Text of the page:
The first time I was trying to sell a tour to a client, we were both looking for the Maasai Mara on the map. I couldn’t find it.  I promised myself I would never put myself in such an embarrassing position again so I took that map home and by the end of the week, not only could I find the Mara but I could tell you every location on the entire map of Kenya. To date, once I am given something to handle, I teach myself to understand it and then get on with it. I don’t believe in setting objectives and outcomes, I just do what I need to.

But this is the narrative we have been sold for years: Set goals to achieve outcomes

I don’t set goals for my life. I don’t do resolutions. I just take things as they come, and when I think maybe I have to turn my focus on something a little bit more or maybe I need to do that a little bit better, that’s what I do. This intention setting thing has now become all about people finding their purpose, I am not looking for purpose; my purpose is I exist. Every moment is purposeful and looking for that one purpose is so limiting. My purpose right now is to sit here and have this discussion and when you leave, my purpose will be to make myself a plate of food and get ready for my client. In every moment, there is purpose, there is purpose when I am meditating, there is purpose when I am having a conversation, because what we are discussing is not where I get my nails or hair done or how much money I have in the bank- those things are not matters of substance to me. They are important because I have to exist but they are not things I am going to have a conversation about. If I am going to have a conversation it’s got to have substance and so in that substance there is meaning and in that meaning there is purpose.

Journeys to self-enlightenment almost always have triggers, what was yours?

I had been working as a consultant for the airline industry in Canada and then 9/11 happened. That is when my life went from being on the 10th floor to going to the basement; what a challenging, growing experience it was. I lost my consultancy job, my partner decided to leave the company he was working for after 28 years and our life turned around. Already, we had some challenges by moving to a new country and then with 9/11, the economy just collapsed. This affected every segment but the tourism/airline industry was especially hard hit. My contract suddenly came to an end. For the first time in my life since I was 17 and a half years old, things became very tough for me. I felt like I had nowhere to turn, there wasn’t a network and I had no sphere to relate to- but then this was the moment when my internal gifts started to show up. It’s when the tide is low that all the pebbles and the shells come out.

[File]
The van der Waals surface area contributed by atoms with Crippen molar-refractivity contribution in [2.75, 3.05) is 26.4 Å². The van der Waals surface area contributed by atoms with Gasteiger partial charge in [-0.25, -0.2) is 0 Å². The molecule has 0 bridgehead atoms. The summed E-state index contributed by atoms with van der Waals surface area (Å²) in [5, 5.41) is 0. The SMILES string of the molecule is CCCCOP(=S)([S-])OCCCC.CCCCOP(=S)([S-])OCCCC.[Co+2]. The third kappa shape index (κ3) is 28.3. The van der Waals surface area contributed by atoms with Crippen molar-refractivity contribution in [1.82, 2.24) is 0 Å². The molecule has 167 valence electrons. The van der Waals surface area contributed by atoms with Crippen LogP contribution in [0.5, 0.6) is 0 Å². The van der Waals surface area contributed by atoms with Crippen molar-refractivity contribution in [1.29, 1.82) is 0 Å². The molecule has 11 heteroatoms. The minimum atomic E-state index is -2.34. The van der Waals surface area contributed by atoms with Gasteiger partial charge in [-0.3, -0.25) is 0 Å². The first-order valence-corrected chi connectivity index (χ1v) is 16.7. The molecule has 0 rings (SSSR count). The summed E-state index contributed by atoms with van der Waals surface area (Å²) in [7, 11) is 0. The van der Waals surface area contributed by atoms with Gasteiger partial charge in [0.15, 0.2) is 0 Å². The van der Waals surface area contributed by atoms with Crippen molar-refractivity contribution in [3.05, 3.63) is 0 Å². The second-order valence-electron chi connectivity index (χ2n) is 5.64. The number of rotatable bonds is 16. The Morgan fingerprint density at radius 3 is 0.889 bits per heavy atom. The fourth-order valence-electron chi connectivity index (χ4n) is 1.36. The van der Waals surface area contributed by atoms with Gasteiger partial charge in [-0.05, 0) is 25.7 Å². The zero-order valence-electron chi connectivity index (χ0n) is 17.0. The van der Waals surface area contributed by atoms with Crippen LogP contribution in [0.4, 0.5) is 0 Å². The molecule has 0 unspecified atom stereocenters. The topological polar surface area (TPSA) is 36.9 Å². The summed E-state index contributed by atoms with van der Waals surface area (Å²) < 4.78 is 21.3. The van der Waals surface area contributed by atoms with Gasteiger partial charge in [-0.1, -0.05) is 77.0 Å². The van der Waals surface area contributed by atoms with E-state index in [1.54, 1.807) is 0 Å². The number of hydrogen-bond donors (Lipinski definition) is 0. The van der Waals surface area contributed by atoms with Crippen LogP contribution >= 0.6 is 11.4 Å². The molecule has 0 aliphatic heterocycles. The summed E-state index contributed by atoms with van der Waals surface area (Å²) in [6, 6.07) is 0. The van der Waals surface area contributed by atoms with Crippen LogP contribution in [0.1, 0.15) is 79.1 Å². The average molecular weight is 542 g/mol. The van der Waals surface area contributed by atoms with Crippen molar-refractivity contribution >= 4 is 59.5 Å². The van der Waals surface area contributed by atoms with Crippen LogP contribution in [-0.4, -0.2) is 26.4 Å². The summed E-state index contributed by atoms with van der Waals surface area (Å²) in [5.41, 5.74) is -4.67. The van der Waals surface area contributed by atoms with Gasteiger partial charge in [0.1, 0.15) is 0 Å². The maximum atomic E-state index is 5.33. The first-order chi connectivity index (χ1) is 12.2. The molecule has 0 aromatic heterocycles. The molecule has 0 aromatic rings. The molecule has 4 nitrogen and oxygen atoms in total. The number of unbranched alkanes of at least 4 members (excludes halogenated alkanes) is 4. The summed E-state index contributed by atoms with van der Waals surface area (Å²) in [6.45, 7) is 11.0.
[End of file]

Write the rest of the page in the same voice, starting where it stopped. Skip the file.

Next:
It’s when the tide is low that all the pebbles and the shells come out, I like that

(Ponders) Yeah, me too!

What were your 'pebbles and shells'?

I started working on myself deeply- my mind, my emotions. I meditated a lot.

So no wallowing for you?

I wallowed, but not for long as that was not going to solve anything. This period was even tougher than my divorce because it felt like the net beneath me had disappeared. Both my two children and my partner’s two children were in college and suddenly with four kids depending on us, things just stopped working. It was a really tough time but it made me realize that I am able to get out of the toughest corners in life. It took me 10 months to find my footing but all of the stress affected my relationship with my partner and ultimately we split up- which was fine because nothing is forever you know. A new chapter in my life was about to begin. I found work at a real estate firm and again, started at an entry-level position after having worked for 25 years of my life.

That’s humbling.

I had to take it because I had been to so many interviews, and while I was overqualified for every Management job, I didn’t have the so-called educational status because I did not go to university.  I had learnt everything I knew on the job. I could have coiled up in a corner and allowed myself to become depressed but how would that have helped me or my children?  I had to get myself together and my meditation really helped. If I hadn’t started meditating 28 years ago, I don’t know if I would have survived life.